Table 2. Characteristics of each program.

The Alaskan CHAP and the Iranian Behvarz program are both very mature programs with more than a 50-year history of performance and impact (50, 52). Because of these two programs, communities in remote areas have access to the best of modern medicine right where they live. The Behvarz have demonstrated that they have been key to controlling the NCD epidemic in rural Iran (55). Swasthya Swaraj has been present in the remote tribal district of Kalahandi in Odisha (India) for over a decade now, but the introduction of the CHP is relatively recent, as is their partnership with Centurion University in Odisha to offer a Diploma in Community Health Practice (DCHP) to the CHPs. The Dvara Health's Neem program, currently operational in the Satara district of Maharashtra (India), is also very new, and while it has shown some quick impact on conditions like hypertension, a full picture is yet to emerge.

All six programs display the following 6 characteristics suggesting that without these features, a stage 4 CHW as a comprehensive provider would not be effective:

1. Close supervision: This suggests that a stand-alone CHW working alone as an entrepreneur without being part of a framework is not likely to be effective.

2. Care coordination: This is another key primary care task which relates to helping the patient manage all of their care, including the treatment that is not provided by the CHW. Without careful coordination, patients can often get lost in the system, and all the good work of the CHW can come undone.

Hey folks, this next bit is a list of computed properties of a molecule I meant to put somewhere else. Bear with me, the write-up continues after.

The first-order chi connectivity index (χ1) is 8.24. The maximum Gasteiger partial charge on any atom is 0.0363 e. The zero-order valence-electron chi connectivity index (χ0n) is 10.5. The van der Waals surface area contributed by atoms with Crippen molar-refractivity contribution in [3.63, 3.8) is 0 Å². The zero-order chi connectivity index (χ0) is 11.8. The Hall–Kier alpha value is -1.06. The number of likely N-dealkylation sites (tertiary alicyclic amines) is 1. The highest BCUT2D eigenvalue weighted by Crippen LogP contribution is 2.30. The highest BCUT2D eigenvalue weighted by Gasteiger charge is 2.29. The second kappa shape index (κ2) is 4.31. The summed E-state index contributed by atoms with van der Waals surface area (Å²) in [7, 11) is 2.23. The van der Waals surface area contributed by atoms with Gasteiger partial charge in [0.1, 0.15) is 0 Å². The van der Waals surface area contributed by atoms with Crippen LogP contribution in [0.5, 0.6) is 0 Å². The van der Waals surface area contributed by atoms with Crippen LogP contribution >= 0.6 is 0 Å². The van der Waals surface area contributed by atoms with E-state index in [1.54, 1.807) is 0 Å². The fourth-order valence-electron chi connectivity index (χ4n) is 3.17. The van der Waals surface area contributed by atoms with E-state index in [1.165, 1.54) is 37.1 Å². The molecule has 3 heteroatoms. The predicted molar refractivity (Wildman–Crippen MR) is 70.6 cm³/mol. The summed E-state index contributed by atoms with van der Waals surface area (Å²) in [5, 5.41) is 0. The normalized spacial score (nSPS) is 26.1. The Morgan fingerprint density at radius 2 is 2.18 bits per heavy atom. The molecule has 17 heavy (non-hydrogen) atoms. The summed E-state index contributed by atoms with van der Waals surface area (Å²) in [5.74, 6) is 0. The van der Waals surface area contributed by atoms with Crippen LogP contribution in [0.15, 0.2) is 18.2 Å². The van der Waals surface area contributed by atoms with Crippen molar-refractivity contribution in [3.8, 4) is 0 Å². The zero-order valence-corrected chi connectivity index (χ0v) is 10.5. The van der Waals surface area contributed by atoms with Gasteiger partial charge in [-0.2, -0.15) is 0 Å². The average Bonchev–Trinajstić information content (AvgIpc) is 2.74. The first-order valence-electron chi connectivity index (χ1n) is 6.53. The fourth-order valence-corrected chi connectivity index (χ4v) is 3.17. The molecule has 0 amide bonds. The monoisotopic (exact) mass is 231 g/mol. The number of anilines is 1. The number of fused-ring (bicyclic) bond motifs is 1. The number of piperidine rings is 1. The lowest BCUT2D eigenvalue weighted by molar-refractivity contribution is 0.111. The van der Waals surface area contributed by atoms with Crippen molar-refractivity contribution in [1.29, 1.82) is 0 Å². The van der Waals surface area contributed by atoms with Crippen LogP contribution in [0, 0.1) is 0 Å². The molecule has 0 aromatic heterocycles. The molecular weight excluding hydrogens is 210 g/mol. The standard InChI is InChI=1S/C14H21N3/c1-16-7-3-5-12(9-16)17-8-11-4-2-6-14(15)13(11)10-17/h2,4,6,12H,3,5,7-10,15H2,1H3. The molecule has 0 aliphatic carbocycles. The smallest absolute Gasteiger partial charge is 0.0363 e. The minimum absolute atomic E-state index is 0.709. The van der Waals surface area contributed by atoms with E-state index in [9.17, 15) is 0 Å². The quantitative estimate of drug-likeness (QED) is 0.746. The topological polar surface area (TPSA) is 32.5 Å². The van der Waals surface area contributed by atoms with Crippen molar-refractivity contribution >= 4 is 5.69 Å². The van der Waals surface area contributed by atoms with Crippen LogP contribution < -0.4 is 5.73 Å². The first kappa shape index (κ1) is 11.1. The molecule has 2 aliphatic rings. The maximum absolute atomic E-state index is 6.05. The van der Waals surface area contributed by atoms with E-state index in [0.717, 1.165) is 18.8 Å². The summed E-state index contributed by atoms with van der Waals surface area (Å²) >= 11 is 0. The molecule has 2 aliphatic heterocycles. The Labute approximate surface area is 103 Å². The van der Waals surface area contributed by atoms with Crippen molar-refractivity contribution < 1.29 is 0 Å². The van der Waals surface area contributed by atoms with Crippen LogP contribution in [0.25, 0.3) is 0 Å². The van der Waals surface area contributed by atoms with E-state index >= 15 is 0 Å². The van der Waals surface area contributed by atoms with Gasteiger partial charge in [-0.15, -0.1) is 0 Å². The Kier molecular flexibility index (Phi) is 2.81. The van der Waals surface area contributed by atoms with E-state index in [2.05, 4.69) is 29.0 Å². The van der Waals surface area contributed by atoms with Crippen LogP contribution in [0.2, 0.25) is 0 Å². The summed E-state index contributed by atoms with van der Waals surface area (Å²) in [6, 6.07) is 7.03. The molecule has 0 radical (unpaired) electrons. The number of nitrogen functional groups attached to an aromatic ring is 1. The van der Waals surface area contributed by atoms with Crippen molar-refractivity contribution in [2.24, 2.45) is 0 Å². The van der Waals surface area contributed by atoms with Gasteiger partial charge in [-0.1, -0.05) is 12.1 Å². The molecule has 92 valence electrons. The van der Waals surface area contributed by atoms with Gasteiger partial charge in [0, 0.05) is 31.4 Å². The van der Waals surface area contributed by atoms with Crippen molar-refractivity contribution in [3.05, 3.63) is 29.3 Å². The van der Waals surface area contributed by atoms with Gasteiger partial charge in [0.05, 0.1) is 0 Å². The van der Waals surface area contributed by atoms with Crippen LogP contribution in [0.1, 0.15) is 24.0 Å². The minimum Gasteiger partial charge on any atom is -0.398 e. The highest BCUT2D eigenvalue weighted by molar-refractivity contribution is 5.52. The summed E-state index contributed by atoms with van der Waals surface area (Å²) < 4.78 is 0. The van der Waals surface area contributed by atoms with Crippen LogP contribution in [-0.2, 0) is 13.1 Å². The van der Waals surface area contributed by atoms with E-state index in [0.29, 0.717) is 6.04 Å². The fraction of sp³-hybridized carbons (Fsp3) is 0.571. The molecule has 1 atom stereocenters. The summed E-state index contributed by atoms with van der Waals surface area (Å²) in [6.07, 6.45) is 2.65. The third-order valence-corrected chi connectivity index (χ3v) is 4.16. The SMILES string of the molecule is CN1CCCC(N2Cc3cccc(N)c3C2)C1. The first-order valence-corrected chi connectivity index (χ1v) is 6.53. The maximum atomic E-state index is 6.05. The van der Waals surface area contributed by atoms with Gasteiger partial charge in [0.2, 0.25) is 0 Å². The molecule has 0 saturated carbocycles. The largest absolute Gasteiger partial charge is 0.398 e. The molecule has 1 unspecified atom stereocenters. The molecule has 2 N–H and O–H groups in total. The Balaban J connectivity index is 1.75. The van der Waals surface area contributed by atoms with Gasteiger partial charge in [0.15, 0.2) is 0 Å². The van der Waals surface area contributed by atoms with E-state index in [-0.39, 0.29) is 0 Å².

3. Defined referral pathways: indicating that no matter how skilled the CHW is, she must clearly recognize her limitations and know when and how to refer a patient to an expert.

4. Medication management: implying that the CHW will have to close the loop with the patient as far as pharmacotherapy is concerned and cannot simply offer advice and then leave the patient to figure things out for herself both at the time of initiating the treatment and on an ongoing basis, particularly for chronic diseases. This also underlines the concern that non-adherence is a significant issue in primary care and that the CHW is particularly well-placed to address it.

5. Proactive care: As discussed above, non-adherence to treatment guidelines and medication is perhaps as important an issue as arriving at a correct diagnosis. Given this reality, ensuring that patients get well and stay well will require the CHW to proactively reach out to patients and high-risk cohorts on a regular basis and not simply expect them to visit her clinic (also see Figure 1 for a visualization of this issue).

6. Cost-effectiveness: demonstrating that unless there is a sharp improvement in the effectiveness with which the program uses scarce financial and physician resources, there would be little point in pursuing it.

More than 80% of the programs (5 out of 6) and all the four highest-rated ones displayed the following eight characteristics, indicating that to deliver excellence, these are important characteristics to consider: